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Farmers ‘up for’ delivering environmental benefits post-Brexit, says NFU advisor

PUBLISHED: 14:41 23 June 2018

Speakers at the Dedham Vale AONB and Stour Valley Project 2018 - from left: Robert Erith, David Barker, Fiona Cairns, Ruth Philo, Rob Wise, Nigel Chapman, Simon Amstutz

Speakers at the Dedham Vale AONB and Stour Valley Project 2018 - from left: Robert Erith, David Barker, Fiona Cairns, Ruth Philo, Rob Wise, Nigel Chapman, Simon Amstutz

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Many farmers are ready to deliver environmental benefits in a post-Brexit Britain, attendees at a Suffolk conservation forum heard last week.

Rob Wise, NFURob Wise, NFU

Rob Wise, an environment advisor for the National Farmer’s Union, was speaking at the Dedham Vale AONB and Stour Valley Forum 2018, hosted by Robert Erith at his farm in Lamarsh, near Sudbury.

Mr Wise was referring to the government’s proposals to redirect payments under the Common Agriculture Policy (CAP), which are based on the amount of land farmed, to a new system of paying farmers “public money for public goods” - principally their work to enhance the environment and invest in sustainable food production.

Other public goods which could be supported include providing public access to farmland and the countryside, and measures to support the resilience of rural communities.

It has been estimated that £3.5bn, which is currently paid through CAP, could be redirected in any new system, which would come into force after the UK leaves the EU, offering the potential to significantly impact farming and wildlife.

Mr Wise said: “ Brexit offers an opportunity to look at how we do things - CAP has become increasingly prescriptive.

“One farmer said to me that 
he didn’t mind if he was producing a ton of wheat or creating habitat for butterflies and bees, as long as he can put bread on the table but one of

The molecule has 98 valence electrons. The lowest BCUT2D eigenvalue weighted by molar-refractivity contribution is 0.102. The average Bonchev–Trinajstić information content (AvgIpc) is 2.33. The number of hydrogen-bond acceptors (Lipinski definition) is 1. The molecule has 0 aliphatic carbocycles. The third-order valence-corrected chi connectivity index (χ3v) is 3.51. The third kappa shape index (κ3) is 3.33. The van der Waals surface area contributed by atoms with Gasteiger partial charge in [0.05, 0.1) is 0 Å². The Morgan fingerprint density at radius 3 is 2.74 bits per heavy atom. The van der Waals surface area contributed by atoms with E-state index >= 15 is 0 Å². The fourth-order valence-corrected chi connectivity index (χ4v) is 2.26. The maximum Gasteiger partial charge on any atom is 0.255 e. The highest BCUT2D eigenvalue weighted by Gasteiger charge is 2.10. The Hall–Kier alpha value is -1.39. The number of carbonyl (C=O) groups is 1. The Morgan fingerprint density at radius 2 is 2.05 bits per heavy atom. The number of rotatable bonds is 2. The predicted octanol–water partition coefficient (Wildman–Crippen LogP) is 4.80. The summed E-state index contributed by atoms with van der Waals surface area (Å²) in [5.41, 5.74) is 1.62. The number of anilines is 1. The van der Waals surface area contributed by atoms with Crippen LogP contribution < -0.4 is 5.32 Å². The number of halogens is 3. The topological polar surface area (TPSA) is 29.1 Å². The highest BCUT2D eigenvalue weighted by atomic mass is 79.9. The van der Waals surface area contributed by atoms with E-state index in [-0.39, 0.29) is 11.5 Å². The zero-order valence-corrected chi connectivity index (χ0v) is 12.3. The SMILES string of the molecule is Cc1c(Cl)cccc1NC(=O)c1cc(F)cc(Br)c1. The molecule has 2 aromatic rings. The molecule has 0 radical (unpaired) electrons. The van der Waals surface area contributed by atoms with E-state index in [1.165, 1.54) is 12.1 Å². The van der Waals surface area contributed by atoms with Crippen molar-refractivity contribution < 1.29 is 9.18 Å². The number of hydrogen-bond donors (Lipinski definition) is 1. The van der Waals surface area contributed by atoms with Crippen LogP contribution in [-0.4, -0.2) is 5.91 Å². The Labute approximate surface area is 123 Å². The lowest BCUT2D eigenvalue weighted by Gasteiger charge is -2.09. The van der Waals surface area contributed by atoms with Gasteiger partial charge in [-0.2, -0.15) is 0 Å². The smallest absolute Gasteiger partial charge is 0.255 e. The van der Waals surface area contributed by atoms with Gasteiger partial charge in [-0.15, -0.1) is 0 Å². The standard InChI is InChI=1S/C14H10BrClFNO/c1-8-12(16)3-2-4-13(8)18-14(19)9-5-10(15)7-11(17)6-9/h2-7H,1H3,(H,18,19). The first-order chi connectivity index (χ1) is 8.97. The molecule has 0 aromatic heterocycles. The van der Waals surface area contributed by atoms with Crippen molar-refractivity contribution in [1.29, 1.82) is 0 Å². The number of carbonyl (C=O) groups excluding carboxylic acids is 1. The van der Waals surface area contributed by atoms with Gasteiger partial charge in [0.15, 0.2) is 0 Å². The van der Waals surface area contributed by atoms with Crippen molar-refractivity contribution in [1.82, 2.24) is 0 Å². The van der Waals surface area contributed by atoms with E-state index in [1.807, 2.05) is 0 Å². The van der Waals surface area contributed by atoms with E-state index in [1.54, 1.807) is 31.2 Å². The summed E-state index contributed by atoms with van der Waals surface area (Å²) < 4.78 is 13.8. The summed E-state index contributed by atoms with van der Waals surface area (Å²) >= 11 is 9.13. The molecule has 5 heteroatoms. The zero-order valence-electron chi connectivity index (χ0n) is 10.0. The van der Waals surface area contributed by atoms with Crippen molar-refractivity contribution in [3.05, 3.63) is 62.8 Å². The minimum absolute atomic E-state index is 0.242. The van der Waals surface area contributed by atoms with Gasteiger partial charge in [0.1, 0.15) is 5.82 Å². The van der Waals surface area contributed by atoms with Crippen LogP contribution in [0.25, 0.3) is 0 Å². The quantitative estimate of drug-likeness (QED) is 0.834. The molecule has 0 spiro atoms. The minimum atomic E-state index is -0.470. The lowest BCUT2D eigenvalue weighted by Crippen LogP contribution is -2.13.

the challenges is how to put in place mechanisms that reward farmers who are producing public goods.”

Mr Wise said any trials should “get back to the simplicity of schemes we had 20 years ago, such as the ESA (Environmentally Sensitive Areas) schemes”, which encouraged farmers to safeguard areas of high wildlife or historic value.

He acknowledged that the current Environmental Stewardship schemes had received criticism because they are too easy to enter, but said they had also brought about “a sea-change in the farming community”.

He continued; “There is a mindset change in that many farmers now consider multiple benefits - we’ve got a generation of farmers who are up for delivering multiple benefits.”

But green farming champion, David Barker MBE, said some farmers still have a lot to learn about sustainable practices.

He said: “There is an ignorance among some farmers and they will have to change the way they do things.

“If they are resistant to change they won’t get any public money - there’s a big learning curve coming for many people.”

On access, AONB manager Simon Amstutz said getting into the countryside brought many physical and mental health benefits and that people should be encouraged into it through walking, and bike or horse riding.

“But we need to ensure that all sections of society have access not just the ‘wealthy well’,” he added.

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